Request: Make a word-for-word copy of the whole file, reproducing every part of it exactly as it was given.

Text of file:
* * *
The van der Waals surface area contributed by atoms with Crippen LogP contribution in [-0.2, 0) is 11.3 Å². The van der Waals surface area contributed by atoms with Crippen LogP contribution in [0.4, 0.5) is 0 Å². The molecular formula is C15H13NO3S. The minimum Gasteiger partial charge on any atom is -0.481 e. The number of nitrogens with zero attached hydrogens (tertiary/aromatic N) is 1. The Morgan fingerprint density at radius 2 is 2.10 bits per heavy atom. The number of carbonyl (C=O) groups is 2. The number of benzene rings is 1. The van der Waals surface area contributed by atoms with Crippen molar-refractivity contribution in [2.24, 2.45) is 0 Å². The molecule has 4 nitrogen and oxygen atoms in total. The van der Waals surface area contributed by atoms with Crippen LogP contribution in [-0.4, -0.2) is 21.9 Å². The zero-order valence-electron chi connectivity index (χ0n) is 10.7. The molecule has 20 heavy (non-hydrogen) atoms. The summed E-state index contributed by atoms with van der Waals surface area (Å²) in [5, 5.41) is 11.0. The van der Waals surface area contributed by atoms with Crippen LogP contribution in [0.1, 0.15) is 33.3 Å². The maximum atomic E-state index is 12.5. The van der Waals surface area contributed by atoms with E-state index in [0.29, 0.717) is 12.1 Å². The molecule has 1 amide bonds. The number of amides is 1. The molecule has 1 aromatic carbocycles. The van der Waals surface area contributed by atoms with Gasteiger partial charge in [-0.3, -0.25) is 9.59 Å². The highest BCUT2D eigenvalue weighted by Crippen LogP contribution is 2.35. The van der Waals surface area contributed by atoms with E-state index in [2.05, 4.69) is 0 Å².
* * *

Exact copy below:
The van der Waals surface area contributed by atoms with Crippen LogP contribution in [-0.2, 0) is 11.3 Å². The van der Waals surface area contributed by atoms with Crippen LogP contribution in [0.4, 0.5) is 0 Å². The molecular formula is C15H13NO3S. The minimum Gasteiger partial charge on any atom is -0.481 e. The number of nitrogens with zero attached hydrogens (tertiary/aromatic N) is 1. The Morgan fingerprint density at radius 2 is 2.10 bits per heavy atom. The number of carbonyl (C=O) groups is 2. The number of benzene rings is 1. The van der Waals surface area contributed by atoms with Crippen molar-refractivity contribution in [2.24, 2.45) is 0 Å². The molecule has 4 nitrogen and oxygen atoms in total. The van der Waals surface area contributed by atoms with Crippen LogP contribution in [-0.4, -0.2) is 21.9 Å². The zero-order valence-electron chi connectivity index (χ0n) is 10.7. The molecule has 20 heavy (non-hydrogen) atoms. The summed E-state index contributed by atoms with van der Waals surface area (Å²) in [5, 5.41) is 11.0. The van der Waals surface area contributed by atoms with Crippen LogP contribution in [0.1, 0.15) is 33.3 Å². The maximum atomic E-state index is 12.5. The van der Waals surface area contributed by atoms with E-state index in [0.29, 0.717) is 12.1 Å². The molecule has 1 amide bonds. The number of amides is 1. The molecule has 1 aromatic carbocycles. The van der Waals surface area contributed by atoms with Gasteiger partial charge in [-0.3, -0.25) is 9.59 Å². The highest BCUT2D eigenvalue weighted by Crippen LogP contribution is 2.35. The van der Waals surface area contributed by atoms with E-state index in [2.05, 4.69) is 0 Å².